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Hackers sock Jawbone user accounts

Technology

San Francisco - Jawbone on Wednesday warned users of its earpieces and Jambox speakers that hackers stole names, email addresses and encrypted passwords from accounts used to make the wireless devices smarter.

The San Francisco-based company did not disclose how many MyTalk website accounts were affected, saying that the number was “limited” and that the attack was blocked within hours of hackers breaching its computer system.

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This photo provided by Aliph shows Aliph's Jawbone Bluetooth Headset. For those more than one million people who've snatched up the iPhone, there are a multitude of accessories meant to help you get the most out of the all-in-one device and, most importantly, keep it clean and protected. (AP Photo/Aliph)

“Based on our investigation to date, we do not believe there has been any unauthorised use of login information or unauthorised access to information in your account,” Jawbone said in messages emailed to affected users.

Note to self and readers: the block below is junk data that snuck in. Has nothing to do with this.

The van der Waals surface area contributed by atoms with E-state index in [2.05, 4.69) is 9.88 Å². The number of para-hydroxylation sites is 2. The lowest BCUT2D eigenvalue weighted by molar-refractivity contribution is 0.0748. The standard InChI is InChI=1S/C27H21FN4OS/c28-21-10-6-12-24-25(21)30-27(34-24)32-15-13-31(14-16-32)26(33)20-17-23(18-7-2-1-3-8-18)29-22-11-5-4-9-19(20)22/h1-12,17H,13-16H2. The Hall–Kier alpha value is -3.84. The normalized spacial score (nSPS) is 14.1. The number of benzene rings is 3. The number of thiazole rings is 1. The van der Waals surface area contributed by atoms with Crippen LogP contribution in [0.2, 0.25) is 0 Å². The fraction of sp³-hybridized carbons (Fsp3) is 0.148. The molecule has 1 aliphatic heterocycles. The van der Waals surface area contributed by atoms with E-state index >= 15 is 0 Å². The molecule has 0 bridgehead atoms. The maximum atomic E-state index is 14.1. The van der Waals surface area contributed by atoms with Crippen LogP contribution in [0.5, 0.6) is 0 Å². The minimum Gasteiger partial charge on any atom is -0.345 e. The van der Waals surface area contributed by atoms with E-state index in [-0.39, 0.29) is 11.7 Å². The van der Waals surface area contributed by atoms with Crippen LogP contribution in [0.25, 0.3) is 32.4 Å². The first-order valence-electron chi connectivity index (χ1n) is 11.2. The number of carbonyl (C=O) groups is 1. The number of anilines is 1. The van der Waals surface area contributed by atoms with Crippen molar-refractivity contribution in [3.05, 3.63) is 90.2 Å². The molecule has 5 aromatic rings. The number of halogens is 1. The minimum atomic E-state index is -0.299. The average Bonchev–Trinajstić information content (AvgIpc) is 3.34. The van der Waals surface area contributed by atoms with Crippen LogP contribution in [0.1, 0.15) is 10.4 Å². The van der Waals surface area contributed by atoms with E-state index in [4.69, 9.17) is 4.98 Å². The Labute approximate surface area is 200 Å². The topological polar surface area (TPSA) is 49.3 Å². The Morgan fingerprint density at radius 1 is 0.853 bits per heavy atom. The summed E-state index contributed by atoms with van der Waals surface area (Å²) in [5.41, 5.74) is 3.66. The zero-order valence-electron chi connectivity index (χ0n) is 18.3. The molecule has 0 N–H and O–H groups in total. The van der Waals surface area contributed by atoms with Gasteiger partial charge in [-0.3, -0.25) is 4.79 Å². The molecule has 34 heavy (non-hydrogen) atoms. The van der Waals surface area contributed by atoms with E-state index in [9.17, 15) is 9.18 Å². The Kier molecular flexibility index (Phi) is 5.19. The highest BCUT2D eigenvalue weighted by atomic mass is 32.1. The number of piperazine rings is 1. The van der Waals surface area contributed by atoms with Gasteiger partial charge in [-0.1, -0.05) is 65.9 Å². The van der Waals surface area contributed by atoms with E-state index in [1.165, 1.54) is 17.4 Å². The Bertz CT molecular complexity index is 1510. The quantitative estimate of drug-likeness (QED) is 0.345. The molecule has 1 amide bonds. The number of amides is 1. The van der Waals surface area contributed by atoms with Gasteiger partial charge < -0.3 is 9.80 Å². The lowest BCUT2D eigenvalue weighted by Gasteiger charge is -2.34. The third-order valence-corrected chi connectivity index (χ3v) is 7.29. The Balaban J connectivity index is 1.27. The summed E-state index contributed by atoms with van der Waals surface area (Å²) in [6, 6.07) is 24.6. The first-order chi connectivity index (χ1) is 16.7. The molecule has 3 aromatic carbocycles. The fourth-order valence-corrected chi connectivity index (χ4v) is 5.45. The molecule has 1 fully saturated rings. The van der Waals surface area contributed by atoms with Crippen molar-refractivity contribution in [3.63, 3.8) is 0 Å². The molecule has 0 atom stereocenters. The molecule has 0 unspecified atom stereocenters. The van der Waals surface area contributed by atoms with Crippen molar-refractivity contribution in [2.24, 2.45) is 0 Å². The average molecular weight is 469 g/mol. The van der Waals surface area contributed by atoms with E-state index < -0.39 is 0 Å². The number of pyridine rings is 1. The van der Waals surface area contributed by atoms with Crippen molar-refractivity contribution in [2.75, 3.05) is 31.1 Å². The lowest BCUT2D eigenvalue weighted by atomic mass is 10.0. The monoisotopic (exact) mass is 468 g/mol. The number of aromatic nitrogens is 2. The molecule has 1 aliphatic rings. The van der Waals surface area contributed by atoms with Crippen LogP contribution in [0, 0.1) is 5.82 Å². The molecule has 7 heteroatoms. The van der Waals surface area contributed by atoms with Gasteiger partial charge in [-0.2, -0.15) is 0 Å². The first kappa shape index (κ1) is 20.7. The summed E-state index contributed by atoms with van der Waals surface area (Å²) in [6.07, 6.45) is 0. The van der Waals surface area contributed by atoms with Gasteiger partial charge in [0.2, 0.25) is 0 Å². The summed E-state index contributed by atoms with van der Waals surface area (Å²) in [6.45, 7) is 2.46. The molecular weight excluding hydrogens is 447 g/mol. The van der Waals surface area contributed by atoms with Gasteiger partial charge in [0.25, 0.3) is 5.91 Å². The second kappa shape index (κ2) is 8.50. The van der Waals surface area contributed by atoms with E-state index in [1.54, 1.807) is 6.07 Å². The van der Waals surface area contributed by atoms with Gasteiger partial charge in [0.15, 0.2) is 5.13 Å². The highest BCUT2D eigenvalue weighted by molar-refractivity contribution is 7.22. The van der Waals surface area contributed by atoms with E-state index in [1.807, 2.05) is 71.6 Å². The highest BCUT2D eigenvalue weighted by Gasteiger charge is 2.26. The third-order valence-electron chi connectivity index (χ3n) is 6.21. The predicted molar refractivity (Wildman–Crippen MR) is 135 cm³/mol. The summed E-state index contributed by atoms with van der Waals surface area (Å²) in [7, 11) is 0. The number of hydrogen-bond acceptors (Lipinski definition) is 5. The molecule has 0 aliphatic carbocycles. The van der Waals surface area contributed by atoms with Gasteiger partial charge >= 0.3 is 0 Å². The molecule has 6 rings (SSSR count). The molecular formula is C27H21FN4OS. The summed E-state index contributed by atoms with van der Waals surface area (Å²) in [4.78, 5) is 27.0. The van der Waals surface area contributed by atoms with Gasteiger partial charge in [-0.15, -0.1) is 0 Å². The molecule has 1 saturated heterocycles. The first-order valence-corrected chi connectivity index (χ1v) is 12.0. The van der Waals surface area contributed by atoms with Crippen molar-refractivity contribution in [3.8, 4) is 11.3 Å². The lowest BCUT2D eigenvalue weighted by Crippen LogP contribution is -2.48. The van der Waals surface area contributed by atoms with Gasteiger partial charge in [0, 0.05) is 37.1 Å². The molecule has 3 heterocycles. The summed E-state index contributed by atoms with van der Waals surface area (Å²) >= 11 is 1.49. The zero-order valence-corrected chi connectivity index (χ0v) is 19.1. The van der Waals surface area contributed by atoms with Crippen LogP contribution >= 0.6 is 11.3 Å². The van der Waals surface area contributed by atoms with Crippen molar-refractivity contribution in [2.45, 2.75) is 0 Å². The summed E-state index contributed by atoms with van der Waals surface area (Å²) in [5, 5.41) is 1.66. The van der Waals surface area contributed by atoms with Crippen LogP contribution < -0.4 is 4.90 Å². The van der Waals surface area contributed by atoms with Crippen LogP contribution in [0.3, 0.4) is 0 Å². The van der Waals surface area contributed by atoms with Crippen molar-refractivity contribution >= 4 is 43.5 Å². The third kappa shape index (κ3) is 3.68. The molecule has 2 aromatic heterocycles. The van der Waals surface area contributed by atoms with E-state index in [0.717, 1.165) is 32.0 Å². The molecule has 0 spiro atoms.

Jawbone disabled access to accounts and called on people to reset passwords.

“Of course, just choosing a new password isn't enough,” Graham Cluley of Sophos computer security firm said in a blog post about the hack.

“You should also ensure that the old password (the one that may now be in the hands of hackers) is not being used by you anywhere else on the internet.”

If successful at decrypting stolen password data, hackers could try using it to get into other accounts associated with swiped email addresses, Cluley warned.

“That could be disastrous for if, for instance, you were using the same password on - say - your actual email account,” the security blogger wrote.

A MyTalk website lets people customize Jawbone wireless earpieces and Jambox speakers with mini-applications or features such as personalized voice notifications. - Sapa-AFP

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